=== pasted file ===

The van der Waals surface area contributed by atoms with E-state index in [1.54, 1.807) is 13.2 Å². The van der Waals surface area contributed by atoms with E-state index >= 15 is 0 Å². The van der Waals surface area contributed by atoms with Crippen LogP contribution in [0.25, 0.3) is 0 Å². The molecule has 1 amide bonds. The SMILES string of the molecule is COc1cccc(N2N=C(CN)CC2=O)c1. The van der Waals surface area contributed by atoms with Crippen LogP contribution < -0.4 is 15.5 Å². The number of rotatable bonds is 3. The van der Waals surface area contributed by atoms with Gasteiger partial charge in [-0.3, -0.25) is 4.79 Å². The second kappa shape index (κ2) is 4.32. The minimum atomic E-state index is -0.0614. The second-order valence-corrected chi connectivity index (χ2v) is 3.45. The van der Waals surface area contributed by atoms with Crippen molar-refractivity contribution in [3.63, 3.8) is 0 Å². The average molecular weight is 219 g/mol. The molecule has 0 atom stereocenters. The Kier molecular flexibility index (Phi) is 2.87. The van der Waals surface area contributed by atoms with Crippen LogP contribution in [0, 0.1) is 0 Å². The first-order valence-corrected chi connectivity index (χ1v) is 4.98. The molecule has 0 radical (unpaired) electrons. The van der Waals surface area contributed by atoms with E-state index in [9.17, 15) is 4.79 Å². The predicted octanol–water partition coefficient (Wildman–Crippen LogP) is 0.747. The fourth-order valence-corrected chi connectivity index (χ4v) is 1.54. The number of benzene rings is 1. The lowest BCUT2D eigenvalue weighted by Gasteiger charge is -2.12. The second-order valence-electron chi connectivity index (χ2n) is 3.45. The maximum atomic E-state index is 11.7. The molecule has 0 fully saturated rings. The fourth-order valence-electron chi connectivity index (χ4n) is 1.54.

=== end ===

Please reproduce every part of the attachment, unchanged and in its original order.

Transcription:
The van der Waals surface area contributed by atoms with E-state index in [1.54, 1.807) is 13.2 Å². The van der Waals surface area contributed by atoms with E-state index >= 15 is 0 Å². The van der Waals surface area contributed by atoms with Crippen LogP contribution in [0.25, 0.3) is 0 Å². The molecule has 1 amide bonds. The SMILES string of the molecule is COc1cccc(N2N=C(CN)CC2=O)c1. The van der Waals surface area contributed by atoms with Crippen LogP contribution < -0.4 is 15.5 Å². The number of rotatable bonds is 3. The van der Waals surface area contributed by atoms with Gasteiger partial charge in [-0.3, -0.25) is 4.79 Å². The second kappa shape index (κ2) is 4.32. The minimum atomic E-state index is -0.0614. The second-order valence-corrected chi connectivity index (χ2v) is 3.45. The van der Waals surface area contributed by atoms with Crippen molar-refractivity contribution in [3.63, 3.8) is 0 Å². The average molecular weight is 219 g/mol. The molecule has 0 atom stereocenters. The Kier molecular flexibility index (Phi) is 2.87. The van der Waals surface area contributed by atoms with Crippen LogP contribution in [0, 0.1) is 0 Å². The first-order valence-corrected chi connectivity index (χ1v) is 4.98. The molecule has 0 radical (unpaired) electrons. The van der Waals surface area contributed by atoms with E-state index in [9.17, 15) is 4.79 Å². The predicted octanol–water partition coefficient (Wildman–Crippen LogP) is 0.747. The fourth-order valence-corrected chi connectivity index (χ4v) is 1.54. The number of benzene rings is 1. The lowest BCUT2D eigenvalue weighted by Gasteiger charge is -2.12. The second-order valence-electron chi connectivity index (χ2n) is 3.45. The maximum atomic E-state index is 11.7. The molecule has 0 fully saturated rings. The fourth-order valence-electron chi connectivity index (χ4n) is 1.54.